|Location||Philippines, Region III|
|Central coordinates||120o 53.00' East 15o 5.00' North|
|IBA criteria||A1, A4i, A4iii|
|Year of IBA assessment||2001|
Site description Candaba Swamp is near the towns of Candaba, San Miguel and San Ildefonso, c.50 km north-north-west of Metro Manila, in Pampanga and Bulacan Provinces, central Luzon. It is a complex of freshwater ponds, swamps and marshes with surrounding areas of seasonally flooded grassland, arable land and palm savanna on a vast alluvial flood plain. The entire area is usually flooded in the wet season, but most of it dries out during the dry season (late November to April) and is converted into rice fields and plantations of watermelons. The main area for waterfowl is an impoundment of about 300 ha, with a mixture of open shallow water, small islands, and rafts of floating vegetation, adjacent to the Pampanga River about nine kilometers north of Baliuag. However, this area is now drained earlier in the year than in the past, and it no longer attracts many waterfowl. The isolated Mt Arayat, which rises to 1,023 m and has disturbed lowland forest on its slopes, is adjacent to Candaba Marsh but is not included in the IBA. Most of the flood plain has been converted to privately owned agricultural and residential land except for the core area of approximately 500 ha. The impoundment is used as a fishpond during the rainy season, and then drained in January or February to be used for agriculture. Candaba Swamp acts as a natural flood retention basin holding wet season overflow from the Maasim, San Miguel, Garlang, Bulu and Penaranda Rivers, and draining into the Pampanga River. The swamp was a traditional waterfowl hunting area in the past, and some hunting of ducks and rails, although now illegal, still occurs. It is also a favourite spot for local and visiting bird watchers and naturalists, and possibly has some potential for nature oriented outdoor recreation and conservation education as there are few other places so close to the metropolitan area of Manila that support as much wildlife.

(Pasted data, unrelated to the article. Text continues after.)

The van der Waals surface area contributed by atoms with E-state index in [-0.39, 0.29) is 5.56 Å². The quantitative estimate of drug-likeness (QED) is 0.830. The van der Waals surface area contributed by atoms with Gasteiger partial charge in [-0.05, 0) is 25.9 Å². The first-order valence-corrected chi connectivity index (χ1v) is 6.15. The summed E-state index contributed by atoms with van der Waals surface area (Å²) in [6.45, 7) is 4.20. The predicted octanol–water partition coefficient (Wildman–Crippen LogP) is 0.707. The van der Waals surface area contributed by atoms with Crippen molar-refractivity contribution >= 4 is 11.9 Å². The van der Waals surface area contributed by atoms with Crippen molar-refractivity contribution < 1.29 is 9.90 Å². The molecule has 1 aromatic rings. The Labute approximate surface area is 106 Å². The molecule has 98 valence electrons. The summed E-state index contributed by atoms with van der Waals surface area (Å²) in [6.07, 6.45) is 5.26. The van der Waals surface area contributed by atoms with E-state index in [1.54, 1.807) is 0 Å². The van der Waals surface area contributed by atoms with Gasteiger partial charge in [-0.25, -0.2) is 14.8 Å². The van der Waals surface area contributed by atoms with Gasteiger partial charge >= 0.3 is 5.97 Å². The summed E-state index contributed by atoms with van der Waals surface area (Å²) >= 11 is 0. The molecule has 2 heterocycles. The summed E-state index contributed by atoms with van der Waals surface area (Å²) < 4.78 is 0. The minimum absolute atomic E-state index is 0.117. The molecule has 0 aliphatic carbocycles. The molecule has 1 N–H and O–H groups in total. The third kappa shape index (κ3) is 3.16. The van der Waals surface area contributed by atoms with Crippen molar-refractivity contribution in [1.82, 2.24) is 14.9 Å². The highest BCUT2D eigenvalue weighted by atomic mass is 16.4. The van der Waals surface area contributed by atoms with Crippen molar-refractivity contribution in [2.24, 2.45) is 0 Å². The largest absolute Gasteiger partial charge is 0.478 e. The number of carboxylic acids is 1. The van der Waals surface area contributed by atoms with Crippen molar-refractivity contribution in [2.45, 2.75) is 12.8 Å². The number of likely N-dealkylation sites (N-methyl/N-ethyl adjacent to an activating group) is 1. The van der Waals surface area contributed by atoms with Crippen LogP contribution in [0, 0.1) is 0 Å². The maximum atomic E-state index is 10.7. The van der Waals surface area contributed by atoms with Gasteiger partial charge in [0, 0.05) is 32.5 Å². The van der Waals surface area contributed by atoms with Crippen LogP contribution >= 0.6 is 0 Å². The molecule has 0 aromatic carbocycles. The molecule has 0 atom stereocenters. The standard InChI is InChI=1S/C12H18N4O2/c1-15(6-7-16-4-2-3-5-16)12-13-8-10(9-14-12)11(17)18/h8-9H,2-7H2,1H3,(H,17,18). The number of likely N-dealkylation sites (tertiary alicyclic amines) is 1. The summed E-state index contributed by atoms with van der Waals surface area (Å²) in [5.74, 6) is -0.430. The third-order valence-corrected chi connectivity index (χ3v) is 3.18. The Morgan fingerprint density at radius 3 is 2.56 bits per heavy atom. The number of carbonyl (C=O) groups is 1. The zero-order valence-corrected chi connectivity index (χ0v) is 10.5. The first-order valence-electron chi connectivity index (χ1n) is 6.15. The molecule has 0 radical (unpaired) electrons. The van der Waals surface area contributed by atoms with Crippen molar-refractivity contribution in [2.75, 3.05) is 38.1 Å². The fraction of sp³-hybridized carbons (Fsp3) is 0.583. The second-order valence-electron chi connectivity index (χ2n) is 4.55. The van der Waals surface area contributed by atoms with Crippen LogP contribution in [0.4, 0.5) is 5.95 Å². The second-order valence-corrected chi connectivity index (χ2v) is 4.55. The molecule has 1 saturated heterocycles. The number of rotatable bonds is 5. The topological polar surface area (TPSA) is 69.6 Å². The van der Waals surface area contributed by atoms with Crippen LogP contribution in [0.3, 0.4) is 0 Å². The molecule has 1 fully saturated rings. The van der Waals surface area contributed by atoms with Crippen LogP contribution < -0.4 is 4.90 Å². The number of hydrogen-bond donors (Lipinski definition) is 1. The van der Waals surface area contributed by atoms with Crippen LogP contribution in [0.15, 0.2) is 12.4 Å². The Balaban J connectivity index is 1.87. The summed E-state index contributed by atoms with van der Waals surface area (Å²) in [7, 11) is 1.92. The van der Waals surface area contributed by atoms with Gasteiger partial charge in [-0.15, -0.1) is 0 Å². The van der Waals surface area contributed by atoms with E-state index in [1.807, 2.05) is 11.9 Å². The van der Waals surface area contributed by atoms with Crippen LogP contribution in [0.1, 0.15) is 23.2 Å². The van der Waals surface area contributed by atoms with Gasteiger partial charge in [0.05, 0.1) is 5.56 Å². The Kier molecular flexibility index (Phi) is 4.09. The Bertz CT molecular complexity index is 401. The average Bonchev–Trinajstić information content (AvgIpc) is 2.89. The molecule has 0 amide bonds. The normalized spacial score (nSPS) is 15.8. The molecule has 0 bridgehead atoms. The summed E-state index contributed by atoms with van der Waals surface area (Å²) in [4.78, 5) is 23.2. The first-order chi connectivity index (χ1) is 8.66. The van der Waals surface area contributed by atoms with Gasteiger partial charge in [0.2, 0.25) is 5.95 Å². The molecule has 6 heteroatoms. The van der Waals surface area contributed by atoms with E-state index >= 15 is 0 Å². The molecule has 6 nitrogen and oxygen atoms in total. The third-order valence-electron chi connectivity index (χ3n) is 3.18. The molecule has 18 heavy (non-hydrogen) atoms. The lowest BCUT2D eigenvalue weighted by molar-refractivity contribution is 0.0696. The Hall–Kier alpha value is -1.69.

|Species||Season||Period||Population estimate||Quality of estimate||IBA Criteria||IUCN Category|
|Northern Pintail Anas acuta||winter||2001||present||-||A4i||Least Concern|
|Philippine Duck Anas luzonica||resident||2001||present||-||A1, A4i||Vulnerable|
|Garganey Spatula querquedula||winter||2001||present||-||A4i||Least Concern|
|Great White Egret Ardea alba||unknown||2001||present||-||A4i||Least Concern|
|Spot-billed Pelican Pelecanus philippensis||non-breeding||2001||present||-||A1||Near Threatened|
|Streaked Reed-warbler Acrocephalus sorghophilus||winter||2001||present||-||A1||Endangered|
|A4iii Species group - waterbirds||unknown||2001||20,000 individuals||unknown||A4iii|
|IUCN habitat||Habitat detail||Extent (% of site)|
|Artificial - terrestrial||major|
Other biodiversity There has been no mammal survey in Candaba swamp and on Mt Arayat.
Protection status This is a potential Ramsar site but not a protected area.
References References: Alonzo-Pasicolan (1990); Custodio (1996); Davies et al. (1990); Lambert (1993); Scott (1989).
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Recommended citation BirdLife International (2014) Important Bird Areas factsheet: Candaba swamp. Downloaded from http://www.birdlife.org on 22/08/2014
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